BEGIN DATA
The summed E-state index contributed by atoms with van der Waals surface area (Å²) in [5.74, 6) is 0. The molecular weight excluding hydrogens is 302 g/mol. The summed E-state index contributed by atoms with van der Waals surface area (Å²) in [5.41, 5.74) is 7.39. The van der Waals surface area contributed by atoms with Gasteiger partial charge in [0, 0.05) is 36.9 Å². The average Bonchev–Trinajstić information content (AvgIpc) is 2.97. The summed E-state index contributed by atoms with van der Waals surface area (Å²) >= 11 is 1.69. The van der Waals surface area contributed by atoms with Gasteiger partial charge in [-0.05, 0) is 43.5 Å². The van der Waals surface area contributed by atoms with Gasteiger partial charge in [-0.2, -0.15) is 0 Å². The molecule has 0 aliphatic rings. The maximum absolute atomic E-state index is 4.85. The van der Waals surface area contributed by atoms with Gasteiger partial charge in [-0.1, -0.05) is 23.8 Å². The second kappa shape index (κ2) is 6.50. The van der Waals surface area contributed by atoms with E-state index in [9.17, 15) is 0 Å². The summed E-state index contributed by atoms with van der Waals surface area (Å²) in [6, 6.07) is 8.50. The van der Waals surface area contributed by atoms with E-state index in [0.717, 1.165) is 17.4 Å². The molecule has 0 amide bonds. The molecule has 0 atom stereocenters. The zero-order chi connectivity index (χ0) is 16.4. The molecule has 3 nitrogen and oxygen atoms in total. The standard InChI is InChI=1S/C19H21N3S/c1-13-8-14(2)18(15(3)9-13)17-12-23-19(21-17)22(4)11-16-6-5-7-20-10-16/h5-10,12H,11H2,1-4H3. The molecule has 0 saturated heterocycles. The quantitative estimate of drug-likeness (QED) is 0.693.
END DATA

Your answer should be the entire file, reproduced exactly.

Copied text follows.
The summed E-state index contributed by atoms with van der Waals surface area (Å²) in [5.74, 6) is 0. The molecular weight excluding hydrogens is 302 g/mol. The summed E-state index contributed by atoms with van der Waals surface area (Å²) in [5.41, 5.74) is 7.39. The van der Waals surface area contributed by atoms with Gasteiger partial charge in [0, 0.05) is 36.9 Å². The average Bonchev–Trinajstić information content (AvgIpc) is 2.97. The summed E-state index contributed by atoms with van der Waals surface area (Å²) >= 11 is 1.69. The van der Waals surface area contributed by atoms with Gasteiger partial charge in [-0.05, 0) is 43.5 Å². The van der Waals surface area contributed by atoms with Gasteiger partial charge in [-0.2, -0.15) is 0 Å². The molecule has 0 aliphatic rings. The maximum absolute atomic E-state index is 4.85. The van der Waals surface area contributed by atoms with Gasteiger partial charge in [-0.1, -0.05) is 23.8 Å². The second kappa shape index (κ2) is 6.50. The van der Waals surface area contributed by atoms with E-state index in [9.17, 15) is 0 Å². The summed E-state index contributed by atoms with van der Waals surface area (Å²) in [6, 6.07) is 8.50. The van der Waals surface area contributed by atoms with E-state index in [0.717, 1.165) is 17.4 Å². The molecule has 0 amide bonds. The molecule has 0 atom stereocenters. The zero-order chi connectivity index (χ0) is 16.4. The molecule has 3 nitrogen and oxygen atoms in total. The standard InChI is InChI=1S/C19H21N3S/c1-13-8-14(2)18(15(3)9-13)17-12-23-19(21-17)22(4)11-16-6-5-7-20-10-16/h5-10,12H,11H2,1-4H3. The molecule has 0 saturated heterocycles. The quantitative estimate of drug-likeness (QED) is 0.693.